Grant Wiggins, What issss UBD?

Grant Wiggins and How I View Math Curriculum

Jose Vilson Mr. Vilson 3 Comments

This week, a few of us got into a discussion, and involved Grant Wiggins. He calls himself a troublemaker, but I don’t remember seeing him at the last few meetings, and I’m the treasurer. In any case, for his 100th blog, he wrote this: Algebra is a dumb course. It survives only by unthinking habit. It cannot be justified intellectually as a subject, really. It is just a set of …

Don't Drink and Derive

Math As A Merit Badge (And Other Comments)

Jose Vilson Mr. Vilson 2 Comments

The responses to my last post about math (who said I’m not a math blogger again?) ranged from the plauditory to the super-critical. Here’s a selection of some of my favorite comments to my last piece. First, Michael Doyle sets the record straight: Algebra II has become a badge, one of many, that pretends to separate middle class white boys from, well, everybody else. You can pass A2 without understanding a whole …

No One Puts Baby In The Corner

No One Puts Algebra 2 In A Corner (Math For All Kids)

Jose Vilson Mr. Vilson 21 Comments

First, let me say that this Nicholson Baker article already starts off wrong by not discussing al-Khwarizmi’s contributions to algebra, mainly NAMING it. Secondly, this conversation about math reminds me of the conversation we had about Andrew Hacker’s article last year. Here’s another guy who ostensibly doesn’t have a focus in any math-related subjects trying to reform math by limiting how much math students get. I wonder if he thinks …

Bayard Rustin

Know Your Stuff (And Other Thoughts On Teacher Leadership) [Edutopia]

Jose Vilson Mr. Vilson 1 Comment

I wrote an epic post on Edutopia about transforming teacher leadership, especially for those just starting out. Here’s something you ought to know: 1. Know Your Stuff My advice to any teacher leader, new or old: know what you’re talking about. Teachers respect leaders who have expertise and demonstrate confidence in that expertise. Having classroom experience goes a long way, but if our message doesn’t sound classroom-based or substantive, it …

Pay Teachers

On Selling Your Lesson Plans [Making Money As A Teacher]

Jose Vilson Mr. Vilson 8 Comments

Do you want to make money as a teacher? Of course you do. You know how hard it is to make money as a teacher? We already work enough unpaid hours grading papers, calling parents, and writing lesson plans. Why not profit off of it? These and other questions came up today because a frequent commenter asked me on my Facebook page what I thought about this topic. I said …


The Difference Between “Best Practices” and Teacher Expertise [TransformED]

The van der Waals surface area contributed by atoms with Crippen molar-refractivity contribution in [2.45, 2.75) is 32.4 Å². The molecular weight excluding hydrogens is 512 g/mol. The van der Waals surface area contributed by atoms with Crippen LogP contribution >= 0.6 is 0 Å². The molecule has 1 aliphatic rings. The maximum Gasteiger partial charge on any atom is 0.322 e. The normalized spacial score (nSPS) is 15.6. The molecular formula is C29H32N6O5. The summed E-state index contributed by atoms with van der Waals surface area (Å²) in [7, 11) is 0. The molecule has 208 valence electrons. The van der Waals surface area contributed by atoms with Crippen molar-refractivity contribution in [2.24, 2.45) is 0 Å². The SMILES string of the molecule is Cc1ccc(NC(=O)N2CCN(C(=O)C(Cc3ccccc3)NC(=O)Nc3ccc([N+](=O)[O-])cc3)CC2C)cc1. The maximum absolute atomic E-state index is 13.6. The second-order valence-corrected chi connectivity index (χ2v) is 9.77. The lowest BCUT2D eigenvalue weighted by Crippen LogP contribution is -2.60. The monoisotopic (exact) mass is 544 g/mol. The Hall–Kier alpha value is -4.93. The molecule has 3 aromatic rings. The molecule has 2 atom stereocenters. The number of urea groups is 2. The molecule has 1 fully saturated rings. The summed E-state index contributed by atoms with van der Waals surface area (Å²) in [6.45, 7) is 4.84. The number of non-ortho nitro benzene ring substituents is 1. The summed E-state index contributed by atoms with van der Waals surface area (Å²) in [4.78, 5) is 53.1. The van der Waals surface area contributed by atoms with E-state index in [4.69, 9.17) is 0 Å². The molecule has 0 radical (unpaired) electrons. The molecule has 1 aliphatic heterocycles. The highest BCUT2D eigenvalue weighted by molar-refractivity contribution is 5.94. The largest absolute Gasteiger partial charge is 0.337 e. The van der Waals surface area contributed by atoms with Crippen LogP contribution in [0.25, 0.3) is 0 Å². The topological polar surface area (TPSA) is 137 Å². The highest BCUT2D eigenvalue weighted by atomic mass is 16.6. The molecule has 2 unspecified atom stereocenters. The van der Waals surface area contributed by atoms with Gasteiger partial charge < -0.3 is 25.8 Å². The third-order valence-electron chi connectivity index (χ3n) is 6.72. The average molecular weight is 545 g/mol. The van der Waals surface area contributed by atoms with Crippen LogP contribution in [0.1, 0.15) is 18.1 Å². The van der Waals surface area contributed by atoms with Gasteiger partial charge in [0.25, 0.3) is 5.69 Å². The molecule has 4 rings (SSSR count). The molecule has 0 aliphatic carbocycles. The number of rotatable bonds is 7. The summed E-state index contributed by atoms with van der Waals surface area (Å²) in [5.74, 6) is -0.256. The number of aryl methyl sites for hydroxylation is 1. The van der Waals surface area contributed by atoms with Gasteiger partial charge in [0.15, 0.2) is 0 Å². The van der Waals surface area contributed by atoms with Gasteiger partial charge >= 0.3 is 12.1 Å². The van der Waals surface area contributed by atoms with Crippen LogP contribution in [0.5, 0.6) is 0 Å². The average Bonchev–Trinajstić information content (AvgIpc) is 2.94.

Jose Vilson Mr. Vilson Leave a Comment

My latest at TransformED. It’s been a long time, but I thought I’d share. Check this: Obviously, I would love for the students to prove me wrong, but in my experience, I haven’t yet. If anything, it tells me that, if I know the existing issues, I can spend more time working with students and getting deeper into my students’ academic and personal needs. Autonomy in teaching is slowly becoming …


#HerePastJune, A Primer On Teachers’ Summers [Collaborateurs]

Jose Vilson Mr. Vilson Leave a Comment

Here’s my latest at The Collaborateurs, where I discuss my reason for joining #HerePastJune, a United For Public Schools project: … we actually need to reconsider how we look at time in school. According to many reports (including some that US Secretary of Education Arne Duncan quotes), the United States already has the highest teacher-to-student time in minutes in the entire world. Where high-performing countries beat us (I won’t use …

Isaiah Mustafa in Old Spice Commercial

A Thought On Graduations As A Whole

Jose Vilson Mr. Vilson 3 Comments

A list of the common complaints about graduations from K-12: Not everyone deserves to graduate. A more detailed subset of that list: At this rate, should we have to make special accommodations for our kids when we’re trying to raise the rigor of all curricula? Better yet, can everyone just get an intervention plan so we can stop lying to ourselves that every student who graduates gets the same criteria? …

Serious cat.

Why So Serious? [On Demeanors In The Classroom]

Jose Vilson Mr. Vilson 3 Comments

“Why are you so serious all the time, Mr. Vilson?” The students just finished giving me my student evaluations, something I thought I’d try this year, but probably waited too long in the year to do. “Well, it depends …” And before I could finish, my co-teacher put me on blast by saying that it depends on the situation. The yearbook has a picture of me smiling for the first …